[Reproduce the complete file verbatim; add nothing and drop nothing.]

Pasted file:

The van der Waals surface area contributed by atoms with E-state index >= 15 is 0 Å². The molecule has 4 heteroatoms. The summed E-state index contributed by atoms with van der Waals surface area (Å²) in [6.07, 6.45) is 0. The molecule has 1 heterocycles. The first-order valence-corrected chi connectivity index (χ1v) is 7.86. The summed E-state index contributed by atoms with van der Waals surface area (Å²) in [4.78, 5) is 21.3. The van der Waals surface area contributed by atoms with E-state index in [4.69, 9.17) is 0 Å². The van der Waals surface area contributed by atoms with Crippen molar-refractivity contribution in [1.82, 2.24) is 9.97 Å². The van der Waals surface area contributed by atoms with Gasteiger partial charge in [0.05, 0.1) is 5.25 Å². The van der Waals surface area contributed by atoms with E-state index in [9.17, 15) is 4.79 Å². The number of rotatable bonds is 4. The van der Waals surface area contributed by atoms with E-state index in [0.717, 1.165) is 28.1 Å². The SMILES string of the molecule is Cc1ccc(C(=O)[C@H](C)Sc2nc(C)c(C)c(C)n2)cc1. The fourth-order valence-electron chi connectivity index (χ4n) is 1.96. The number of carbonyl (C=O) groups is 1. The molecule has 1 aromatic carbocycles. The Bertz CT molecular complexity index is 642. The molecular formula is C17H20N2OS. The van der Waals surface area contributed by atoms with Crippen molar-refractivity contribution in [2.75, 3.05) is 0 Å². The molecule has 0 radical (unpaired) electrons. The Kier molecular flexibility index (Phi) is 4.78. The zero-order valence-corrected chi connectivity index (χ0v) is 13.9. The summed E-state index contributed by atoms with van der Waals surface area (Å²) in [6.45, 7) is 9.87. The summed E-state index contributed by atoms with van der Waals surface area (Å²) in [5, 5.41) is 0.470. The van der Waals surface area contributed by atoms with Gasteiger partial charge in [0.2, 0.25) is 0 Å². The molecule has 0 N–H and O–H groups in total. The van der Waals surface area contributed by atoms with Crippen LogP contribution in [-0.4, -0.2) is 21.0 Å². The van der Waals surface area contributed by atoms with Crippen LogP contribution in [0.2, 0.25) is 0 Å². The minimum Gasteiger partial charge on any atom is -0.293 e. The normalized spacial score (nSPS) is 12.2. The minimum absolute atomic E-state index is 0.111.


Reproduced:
The van der Waals surface area contributed by atoms with E-state index >= 15 is 0 Å². The molecule has 4 heteroatoms. The summed E-state index contributed by atoms with van der Waals surface area (Å²) in [6.07, 6.45) is 0. The molecule has 1 heterocycles. The first-order valence-corrected chi connectivity index (χ1v) is 7.86. The summed E-state index contributed by atoms with van der Waals surface area (Å²) in [4.78, 5) is 21.3. The van der Waals surface area contributed by atoms with E-state index in [4.69, 9.17) is 0 Å². The van der Waals surface area contributed by atoms with Crippen molar-refractivity contribution in [1.82, 2.24) is 9.97 Å². The van der Waals surface area contributed by atoms with Gasteiger partial charge in [0.05, 0.1) is 5.25 Å². The van der Waals surface area contributed by atoms with E-state index in [9.17, 15) is 4.79 Å². The number of rotatable bonds is 4. The van der Waals surface area contributed by atoms with E-state index in [0.717, 1.165) is 28.1 Å². The SMILES string of the molecule is Cc1ccc(C(=O)[C@H](C)Sc2nc(C)c(C)c(C)n2)cc1. The fourth-order valence-electron chi connectivity index (χ4n) is 1.96. The number of carbonyl (C=O) groups is 1. The molecule has 1 aromatic carbocycles. The Bertz CT molecular complexity index is 642. The molecular formula is C17H20N2OS. The van der Waals surface area contributed by atoms with Crippen molar-refractivity contribution in [2.75, 3.05) is 0 Å². The molecule has 0 radical (unpaired) electrons. The Kier molecular flexibility index (Phi) is 4.78. The zero-order valence-corrected chi connectivity index (χ0v) is 13.9. The summed E-state index contributed by atoms with van der Waals surface area (Å²) in [6.45, 7) is 9.87. The summed E-state index contributed by atoms with van der Waals surface area (Å²) in [5, 5.41) is 0.470. The van der Waals surface area contributed by atoms with Gasteiger partial charge in [0.2, 0.25) is 0 Å². The molecule has 0 N–H and O–H groups in total. The van der Waals surface area contributed by atoms with Crippen LogP contribution in [-0.4, -0.2) is 21.0 Å². The van der Waals surface area contributed by atoms with Crippen LogP contribution in [0.2, 0.25) is 0 Å². The minimum Gasteiger partial charge on any atom is -0.293 e. The normalized spacial score (nSPS) is 12.2. The minimum absolute atomic E-state index is 0.111.